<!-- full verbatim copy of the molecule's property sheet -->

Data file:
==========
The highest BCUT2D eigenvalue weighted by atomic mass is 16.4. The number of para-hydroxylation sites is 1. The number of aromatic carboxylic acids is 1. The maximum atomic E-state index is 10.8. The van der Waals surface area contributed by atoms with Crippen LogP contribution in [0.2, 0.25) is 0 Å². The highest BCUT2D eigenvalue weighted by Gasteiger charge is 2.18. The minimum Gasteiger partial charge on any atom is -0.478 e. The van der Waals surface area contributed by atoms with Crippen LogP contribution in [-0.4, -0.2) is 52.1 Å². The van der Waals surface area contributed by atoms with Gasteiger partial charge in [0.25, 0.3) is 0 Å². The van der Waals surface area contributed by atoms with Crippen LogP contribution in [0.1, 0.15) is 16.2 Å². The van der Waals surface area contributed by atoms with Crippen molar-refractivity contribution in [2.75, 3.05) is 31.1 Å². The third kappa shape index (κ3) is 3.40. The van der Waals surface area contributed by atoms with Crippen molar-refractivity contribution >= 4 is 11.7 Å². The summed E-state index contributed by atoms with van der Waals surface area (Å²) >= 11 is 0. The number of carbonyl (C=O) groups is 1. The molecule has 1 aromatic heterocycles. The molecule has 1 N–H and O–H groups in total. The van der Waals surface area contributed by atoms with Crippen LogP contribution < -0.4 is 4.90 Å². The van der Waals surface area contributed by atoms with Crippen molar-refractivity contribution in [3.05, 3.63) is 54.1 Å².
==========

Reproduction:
The highest BCUT2D eigenvalue weighted by atomic mass is 16.4. The number of para-hydroxylation sites is 1. The number of aromatic carboxylic acids is 1. The maximum atomic E-state index is 10.8. The van der Waals surface area contributed by atoms with Crippen LogP contribution in [0.2, 0.25) is 0 Å². The highest BCUT2D eigenvalue weighted by Gasteiger charge is 2.18. The minimum Gasteiger partial charge on any atom is -0.478 e. The van der Waals surface area contributed by atoms with Crippen LogP contribution in [-0.4, -0.2) is 52.1 Å². The van der Waals surface area contributed by atoms with Gasteiger partial charge in [0.25, 0.3) is 0 Å². The van der Waals surface area contributed by atoms with Crippen LogP contribution in [0.1, 0.15) is 16.2 Å². The van der Waals surface area contributed by atoms with Crippen molar-refractivity contribution in [2.75, 3.05) is 31.1 Å². The third kappa shape index (κ3) is 3.40. The van der Waals surface area contributed by atoms with Crippen molar-refractivity contribution >= 4 is 11.7 Å². The summed E-state index contributed by atoms with van der Waals surface area (Å²) >= 11 is 0. The number of carbonyl (C=O) groups is 1. The molecule has 1 aromatic heterocycles. The molecule has 1 N–H and O–H groups in total. The van der Waals surface area contributed by atoms with Crippen LogP contribution < -0.4 is 4.90 Å². The van der Waals surface area contributed by atoms with Crippen molar-refractivity contribution in [3.05, 3.63) is 54.1 Å².